extreme case of sleepwalking is an indication of the disease that will ultimately drive Lady
Macbeth to madness. Lady Macbeth also reveals many secrets in her sleep, which is unusual
because she used to be a person with a strong will who would never reveal secrets, even under
pressure. The doctor describes Lady Macbeth's unusual behavior by saying, " Unnatural deeds /
Do breed unnatural troubles. Infected minds / To their deaf pillows will discharge their secrets. /
More needs she the divine than the physician" (5.1.70-74). The doctor is explaining how corrupt
deeds will cause the corrupted to behave weirdly and reveal secrets in their sleep. Furthermore,
the doctor explains how she needs help from the heavens in order to be cured of the corruption
she is experiencing. Under the effects of corruption, Lady Macbeth begins to do many strange
things in her sleep, such as revealing secrets, which will lead to her downfall.
Macbeth's hallucinations are examples of the harmful effects that corruption has on its
victims. When Macbeth is first corrupted and about to kill King Duncan, he experiences a
strange hallucination. Macbeth sees a floating dagger and says, "I see thee still, / and on thy
blade and dudgeon gouts of blood, / which was not so before. - There's no such thing. / It is the
bloody business which informs thus to mine eyes" (2.1.45-49). Macbeth is shocked to see the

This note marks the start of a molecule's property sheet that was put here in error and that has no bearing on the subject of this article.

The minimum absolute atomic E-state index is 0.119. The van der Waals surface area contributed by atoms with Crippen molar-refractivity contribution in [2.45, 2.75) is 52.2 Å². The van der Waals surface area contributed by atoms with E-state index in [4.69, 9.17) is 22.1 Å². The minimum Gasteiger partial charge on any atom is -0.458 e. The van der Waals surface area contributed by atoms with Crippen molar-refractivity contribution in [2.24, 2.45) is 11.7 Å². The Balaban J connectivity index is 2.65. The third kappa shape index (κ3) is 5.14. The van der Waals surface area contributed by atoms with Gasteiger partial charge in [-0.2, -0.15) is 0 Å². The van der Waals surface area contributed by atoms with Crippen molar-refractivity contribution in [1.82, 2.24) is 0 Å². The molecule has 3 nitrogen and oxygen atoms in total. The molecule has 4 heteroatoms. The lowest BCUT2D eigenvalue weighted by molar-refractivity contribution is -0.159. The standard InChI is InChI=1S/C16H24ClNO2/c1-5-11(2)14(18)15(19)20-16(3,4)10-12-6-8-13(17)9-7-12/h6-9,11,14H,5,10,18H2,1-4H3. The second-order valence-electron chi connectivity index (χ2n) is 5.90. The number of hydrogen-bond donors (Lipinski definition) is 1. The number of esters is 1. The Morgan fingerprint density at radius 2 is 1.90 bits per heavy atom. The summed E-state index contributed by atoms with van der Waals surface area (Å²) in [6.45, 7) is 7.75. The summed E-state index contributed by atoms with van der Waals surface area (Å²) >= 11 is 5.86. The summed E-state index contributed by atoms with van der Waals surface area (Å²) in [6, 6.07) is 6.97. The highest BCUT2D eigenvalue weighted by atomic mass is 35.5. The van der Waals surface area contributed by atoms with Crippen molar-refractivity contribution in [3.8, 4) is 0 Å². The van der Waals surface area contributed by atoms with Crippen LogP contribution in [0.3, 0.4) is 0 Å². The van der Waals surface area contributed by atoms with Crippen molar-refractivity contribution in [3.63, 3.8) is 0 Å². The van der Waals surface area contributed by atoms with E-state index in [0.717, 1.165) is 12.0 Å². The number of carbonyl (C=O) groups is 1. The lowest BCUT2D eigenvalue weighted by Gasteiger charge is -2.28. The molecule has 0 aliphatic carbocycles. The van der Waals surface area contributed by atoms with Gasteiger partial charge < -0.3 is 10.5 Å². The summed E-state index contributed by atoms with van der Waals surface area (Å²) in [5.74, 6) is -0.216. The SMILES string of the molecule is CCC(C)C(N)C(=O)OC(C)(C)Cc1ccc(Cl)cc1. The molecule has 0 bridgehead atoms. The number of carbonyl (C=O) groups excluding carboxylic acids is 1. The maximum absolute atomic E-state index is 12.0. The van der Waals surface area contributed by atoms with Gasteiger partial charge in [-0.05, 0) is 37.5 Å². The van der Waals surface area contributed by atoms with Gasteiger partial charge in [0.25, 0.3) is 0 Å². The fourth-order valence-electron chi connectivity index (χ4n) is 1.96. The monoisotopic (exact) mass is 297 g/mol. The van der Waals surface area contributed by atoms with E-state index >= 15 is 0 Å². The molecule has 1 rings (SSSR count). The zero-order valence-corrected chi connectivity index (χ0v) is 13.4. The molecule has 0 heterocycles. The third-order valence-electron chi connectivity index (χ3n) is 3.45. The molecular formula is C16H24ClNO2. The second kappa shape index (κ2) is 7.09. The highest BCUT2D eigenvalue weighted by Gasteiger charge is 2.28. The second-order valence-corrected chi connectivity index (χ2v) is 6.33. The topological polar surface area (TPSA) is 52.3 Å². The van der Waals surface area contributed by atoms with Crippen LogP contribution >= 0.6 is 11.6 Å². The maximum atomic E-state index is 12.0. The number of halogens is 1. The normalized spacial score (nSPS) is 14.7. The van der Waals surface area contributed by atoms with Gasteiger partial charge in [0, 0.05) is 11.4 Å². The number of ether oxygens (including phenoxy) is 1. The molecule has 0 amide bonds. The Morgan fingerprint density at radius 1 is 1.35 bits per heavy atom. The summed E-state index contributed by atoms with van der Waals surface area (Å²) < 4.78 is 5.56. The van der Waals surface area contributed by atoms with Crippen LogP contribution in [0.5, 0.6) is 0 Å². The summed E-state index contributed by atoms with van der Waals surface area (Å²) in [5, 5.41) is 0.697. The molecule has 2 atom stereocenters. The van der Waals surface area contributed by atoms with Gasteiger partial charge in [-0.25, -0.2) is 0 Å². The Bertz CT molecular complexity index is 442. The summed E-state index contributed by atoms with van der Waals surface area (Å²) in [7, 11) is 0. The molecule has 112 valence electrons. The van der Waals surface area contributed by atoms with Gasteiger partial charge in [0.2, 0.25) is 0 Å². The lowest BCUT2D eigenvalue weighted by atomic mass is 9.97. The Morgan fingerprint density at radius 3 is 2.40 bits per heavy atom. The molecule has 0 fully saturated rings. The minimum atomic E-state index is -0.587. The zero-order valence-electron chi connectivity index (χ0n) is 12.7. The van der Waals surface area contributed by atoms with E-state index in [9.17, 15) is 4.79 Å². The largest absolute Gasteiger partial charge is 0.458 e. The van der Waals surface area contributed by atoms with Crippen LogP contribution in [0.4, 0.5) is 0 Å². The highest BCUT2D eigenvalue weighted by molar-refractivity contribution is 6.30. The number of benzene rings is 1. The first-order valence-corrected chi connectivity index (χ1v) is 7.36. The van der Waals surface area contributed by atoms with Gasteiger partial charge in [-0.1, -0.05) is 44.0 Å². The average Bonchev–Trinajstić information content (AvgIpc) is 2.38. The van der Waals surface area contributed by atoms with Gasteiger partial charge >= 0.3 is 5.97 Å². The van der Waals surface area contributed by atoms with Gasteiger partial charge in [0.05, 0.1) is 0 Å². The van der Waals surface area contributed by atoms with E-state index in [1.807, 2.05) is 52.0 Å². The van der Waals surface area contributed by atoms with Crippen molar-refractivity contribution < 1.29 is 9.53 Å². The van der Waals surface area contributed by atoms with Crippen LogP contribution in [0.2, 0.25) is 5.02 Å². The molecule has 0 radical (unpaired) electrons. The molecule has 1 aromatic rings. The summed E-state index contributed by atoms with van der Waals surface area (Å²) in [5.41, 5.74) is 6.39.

weapon that he is about to kill Duncan with appear before him. The terrifying image of "gouts of
blood" suddenly appearing on a floating blade causes Macbeth's mental stability to waver and
makes him uncomfortable. The decision Macbeth made to kill Duncan corrupted his soul and
brought on this hallucination. Macbeth is further harmed when he views the hallucination of
Banquo sitting in his seat at the banquet he is holding. Macbeth, fearful and intimidated by the
ghost, looks at the ghost and says, "What man dare, I dare: / Approach thou like the rugged
Russian bear, / The armed rhinoceros, or the Hyrcan tiger; / Take any shape but that, and my
firm nerves / Shall never tremble" (3.4.99-103), meaning that the ghost of Banquo is the only
thing that Macbeth fears to see. Macbeth's mental stability is frail during this hallucination.
Macbeth is regretting his decision to kill Duncan, which consequently caused him to kill his best
friend, Banquo. This is indicated by the use of personification in the lines, "take any shape but
that, and my firm nerves shall never tremble". Macbeth is greatly harmed by this incident due to
the remorse generated from seeing the ghost of Banquo and the suspicion that arises around the
thanes who viewed Macbeth's unusual behavior during his hallucination. The hallucinations
brought on by the disease-like power of corruption affect Macbeth's mental health and slowly
work to bring Macbeth to his downfall.
Those who become corrupted will have an eternal sickness cast upon them which harms
themselves and their surroundings until their eventual downfall. The corruption of Macbeth and
Lady Macbeth disturb the Great Chain of Being, which causes unusual behaviors in the
environment surrounding them. Macbeth also demonstrates the disease-like effects of corruption
through his various hallucinations. Similarly, Lady Macbeth also begins to act strangely and
hallucinate during her sleep. Both of these characters continue to suffer from these effects until
their swift deaths. In the end, those who achieve a goal through underhanded tactics will
eventually be destroyed by the disease that is corruption.

Word Count: 1196 (excluding works cited)
Works Cited
Shakespeare, William, and John O'Connor. Macbeth. Harlow, Essex, England: Longman, 1999.